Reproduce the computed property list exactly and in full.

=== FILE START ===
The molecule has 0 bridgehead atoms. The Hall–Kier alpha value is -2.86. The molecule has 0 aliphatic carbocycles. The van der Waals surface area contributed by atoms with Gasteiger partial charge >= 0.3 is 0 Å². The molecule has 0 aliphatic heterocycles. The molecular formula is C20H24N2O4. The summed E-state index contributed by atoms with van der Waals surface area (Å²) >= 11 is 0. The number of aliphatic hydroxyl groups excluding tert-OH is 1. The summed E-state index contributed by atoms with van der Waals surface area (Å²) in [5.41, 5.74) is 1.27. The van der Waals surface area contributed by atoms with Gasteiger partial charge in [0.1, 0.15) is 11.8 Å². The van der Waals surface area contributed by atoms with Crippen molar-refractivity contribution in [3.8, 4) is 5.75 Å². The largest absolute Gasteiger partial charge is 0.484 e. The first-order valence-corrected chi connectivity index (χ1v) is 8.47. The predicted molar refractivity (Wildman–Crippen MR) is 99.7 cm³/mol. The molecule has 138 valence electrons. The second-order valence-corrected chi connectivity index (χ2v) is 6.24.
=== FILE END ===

The molecule has 0 bridgehead atoms. The Hall–Kier alpha value is -2.86. The molecule has 0 aliphatic carbocycles. The van der Waals surface area contributed by atoms with Gasteiger partial charge >= 0.3 is 0 Å². The molecule has 0 aliphatic heterocycles. The molecular formula is C20H24N2O4. The summed E-state index contributed by atoms with van der Waals surface area (Å²) >= 11 is 0. The number of aliphatic hydroxyl groups excluding tert-OH is 1. The summed E-state index contributed by atoms with van der Waals surface area (Å²) in [5.41, 5.74) is 1.27. The van der Waals surface area contributed by atoms with Gasteiger partial charge in [0.1, 0.15) is 11.8 Å². The van der Waals surface area contributed by atoms with Crippen molar-refractivity contribution in [3.8, 4) is 5.75 Å². The largest absolute Gasteiger partial charge is 0.484 e. The first-order valence-corrected chi connectivity index (χ1v) is 8.47. The predicted molar refractivity (Wildman–Crippen MR) is 99.7 cm³/mol. The molecule has 138 valence electrons. The second-order valence-corrected chi connectivity index (χ2v) is 6.24.